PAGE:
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Video Game Review: Assassin’s Creed Rogue Remastered

April 10, 2018 | By Mike Chen | comment on this post
Assassin's Creed Rogue Remastered
Rogue Remastered brings its Templar journey to the current generation.

Assassin’s Creed Rogue is a bit of the forgotten cousin of Ubisoft’s flagship series. Launched in conjunction with Unity, Rogue was built on the Black Flag engine as a transition game for Xbox 360/PS3 gamers who hadn’t upgraded yet to the current generation of consoles. Because of that, everything about Rogue Remastered feels familiar — except for the premise. That alone makes it worth re-visiting for die-hard series fans.

CONTROLS (3.5/5)

Assassin’s Creed is known for many things — in-depth environments, cool ways to stab people, a storyline that rivals Metal Gear in convolution. And up until the most recent Origins, the series has been known for its extremely clunky parkour/environment controls.

Built on the Black Flag engine, Rogue is several iterations behind, which means that the controls fit squarely into the series span behind the defining Assassin’s Creed 2 and Black Flag (starting with Unity, more gradual control changes found their way into the game).

For the uninitiated, Rogue’s controls will feel dated and somewhat strange, with all sorts of contextual button maps and combat based on timing rather than slash-and-defend (like Origins). For longtime series veterans, Rogue will feel like riding a bike, albeit a somewhat clunky one with squeaky wheels.

No one’s gonna argue that the series’ controls at the stage were great, but they are what they are, and since Rogue will most likely appeal as a missed release to AC fans, there should be a certain comfort in that — particularly for fans of the series’ naval battles.


As Rogue came late in the PS3/Xbox 360 cycle, its graphics are natively a tad bit better than the earlier entries in the series. If you did a side-by-side comparison with the original game and this remastered version, however, you’re not going to see much of a difference other than slightly more detail in the lighting and environment effects.

As the game takes place in much of the similar colonial-America geography as Assassin’s Creed 3, the overall visuals are fairly reminiscent of that game, though it does extend further north to icy arctic environments (an area where you can see the snow effects are markedly improved over the original game).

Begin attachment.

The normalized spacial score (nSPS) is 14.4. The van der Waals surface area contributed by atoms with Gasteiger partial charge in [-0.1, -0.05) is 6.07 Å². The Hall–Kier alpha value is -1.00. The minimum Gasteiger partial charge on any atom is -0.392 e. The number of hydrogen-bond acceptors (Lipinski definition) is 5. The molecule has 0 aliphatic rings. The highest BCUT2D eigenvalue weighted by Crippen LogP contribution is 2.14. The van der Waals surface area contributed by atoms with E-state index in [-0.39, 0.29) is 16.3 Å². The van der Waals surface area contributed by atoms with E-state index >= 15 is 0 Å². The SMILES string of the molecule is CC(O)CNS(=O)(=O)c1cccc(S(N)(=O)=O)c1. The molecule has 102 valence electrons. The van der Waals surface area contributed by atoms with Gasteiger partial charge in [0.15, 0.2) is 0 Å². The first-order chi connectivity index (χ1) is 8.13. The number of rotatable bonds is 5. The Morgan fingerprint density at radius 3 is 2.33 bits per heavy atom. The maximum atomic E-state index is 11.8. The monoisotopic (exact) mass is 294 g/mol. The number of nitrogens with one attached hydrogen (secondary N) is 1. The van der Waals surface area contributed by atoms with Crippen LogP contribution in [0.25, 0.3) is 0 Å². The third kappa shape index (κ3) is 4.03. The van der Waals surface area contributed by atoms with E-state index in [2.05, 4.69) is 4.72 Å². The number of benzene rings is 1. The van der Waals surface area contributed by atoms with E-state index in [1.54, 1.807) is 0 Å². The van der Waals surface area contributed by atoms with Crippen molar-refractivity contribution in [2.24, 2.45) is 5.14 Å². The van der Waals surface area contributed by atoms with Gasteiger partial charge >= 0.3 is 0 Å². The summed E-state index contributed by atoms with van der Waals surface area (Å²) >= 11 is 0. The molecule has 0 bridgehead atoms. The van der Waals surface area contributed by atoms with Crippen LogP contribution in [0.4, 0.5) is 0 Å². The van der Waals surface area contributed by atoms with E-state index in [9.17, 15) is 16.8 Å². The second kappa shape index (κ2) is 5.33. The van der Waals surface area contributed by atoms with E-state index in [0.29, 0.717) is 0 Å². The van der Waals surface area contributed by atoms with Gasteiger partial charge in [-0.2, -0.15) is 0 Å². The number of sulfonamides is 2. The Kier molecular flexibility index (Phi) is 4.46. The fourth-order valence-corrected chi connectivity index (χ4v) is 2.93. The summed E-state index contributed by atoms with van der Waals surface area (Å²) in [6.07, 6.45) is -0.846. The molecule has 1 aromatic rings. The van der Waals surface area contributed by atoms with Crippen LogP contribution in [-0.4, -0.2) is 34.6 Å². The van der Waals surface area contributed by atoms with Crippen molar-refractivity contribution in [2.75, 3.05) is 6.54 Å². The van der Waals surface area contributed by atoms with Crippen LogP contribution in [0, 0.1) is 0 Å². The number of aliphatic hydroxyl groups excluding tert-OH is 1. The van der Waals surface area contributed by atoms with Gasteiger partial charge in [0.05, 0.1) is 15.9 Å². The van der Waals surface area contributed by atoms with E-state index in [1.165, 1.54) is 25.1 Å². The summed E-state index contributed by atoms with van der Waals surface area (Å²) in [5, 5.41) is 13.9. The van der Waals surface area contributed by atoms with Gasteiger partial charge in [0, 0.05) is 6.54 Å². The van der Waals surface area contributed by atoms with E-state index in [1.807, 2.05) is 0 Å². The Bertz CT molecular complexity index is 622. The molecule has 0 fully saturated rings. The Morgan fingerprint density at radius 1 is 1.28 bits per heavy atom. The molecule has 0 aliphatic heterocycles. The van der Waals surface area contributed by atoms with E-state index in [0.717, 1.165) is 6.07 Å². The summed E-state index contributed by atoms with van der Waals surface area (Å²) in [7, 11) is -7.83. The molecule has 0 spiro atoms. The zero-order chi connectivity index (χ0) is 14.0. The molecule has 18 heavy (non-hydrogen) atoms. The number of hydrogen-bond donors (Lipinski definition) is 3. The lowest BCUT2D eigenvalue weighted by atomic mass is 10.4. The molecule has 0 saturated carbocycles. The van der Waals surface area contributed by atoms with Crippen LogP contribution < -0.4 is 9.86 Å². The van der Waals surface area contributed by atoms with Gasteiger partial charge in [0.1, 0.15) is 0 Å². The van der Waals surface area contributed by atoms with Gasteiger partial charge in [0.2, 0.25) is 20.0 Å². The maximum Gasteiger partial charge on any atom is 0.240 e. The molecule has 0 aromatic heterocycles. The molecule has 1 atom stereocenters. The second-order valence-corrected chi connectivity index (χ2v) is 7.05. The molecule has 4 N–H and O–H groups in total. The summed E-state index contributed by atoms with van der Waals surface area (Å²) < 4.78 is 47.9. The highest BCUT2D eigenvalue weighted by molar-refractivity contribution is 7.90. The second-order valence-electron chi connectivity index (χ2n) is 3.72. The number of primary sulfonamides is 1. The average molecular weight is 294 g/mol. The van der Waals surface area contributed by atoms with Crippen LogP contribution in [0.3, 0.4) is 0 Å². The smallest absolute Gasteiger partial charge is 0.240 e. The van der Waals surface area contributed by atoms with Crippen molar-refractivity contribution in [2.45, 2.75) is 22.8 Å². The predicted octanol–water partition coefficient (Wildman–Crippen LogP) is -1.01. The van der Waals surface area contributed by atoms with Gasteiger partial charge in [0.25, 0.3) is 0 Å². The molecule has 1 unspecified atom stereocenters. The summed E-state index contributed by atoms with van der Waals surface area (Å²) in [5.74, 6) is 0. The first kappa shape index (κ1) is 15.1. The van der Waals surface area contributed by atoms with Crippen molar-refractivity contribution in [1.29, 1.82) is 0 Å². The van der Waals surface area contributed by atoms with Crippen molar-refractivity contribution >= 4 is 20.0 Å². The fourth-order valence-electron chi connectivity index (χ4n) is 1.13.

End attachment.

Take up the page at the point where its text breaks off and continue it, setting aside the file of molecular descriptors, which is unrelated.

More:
GAMEPLAY (3.5/5)

Rogue is both familiar and different for the Assassin’s Creed series. It feels like the game you played for more than five years, and it has elements similar to Black Flag and Assassin’s Creed 3 — most notably, the naval battles, which have been such a series highlight that Ubisoft is giving it its own spinoff game.

So while the mechanics feel familiar, the game is inverted because Rogue features you controlling Shay Cormac, someone who chooses to leave the Assassin Brotherhood behind in order to join the Templars.

How does that change things? While some goals are standard series fare (eavesdrop, follow, break-in), there are also moments when you’ll be averting attempted assassinations rather than planning them. This is fun simply because it’s different, and in the way that villain narratives try to humanize their experience, you do get to see the Templar perspective.

At the same time, there are small nuances, such as weapons unique to this particular game. As the environment pushes further north, elements such as crushing snowstorms (which are much harsher than AC3) give it a different flavour.

That being said, the game is overall less dense than main series entries, especially since Syndicate and Origins pushed the envelope in terms of content outside of the main story. As such, Rogue can feel like a $20 add-on to Black Flag rather than a standalone full-price game.

Still, if you’re the type of fan that played only the main story, you’ll get a good 15-to-20 hours out of this while enriching the series’ overall lore.

OVERALL (3.75/5)

While not a must-have, Assassin’s Creed Rogue Remastered brings a reliable-though-dated functional formula and dresses it up with the Templar perspective. It’s not as deep as some, but die-hard fans should find it a fun play that is worth their time and money.

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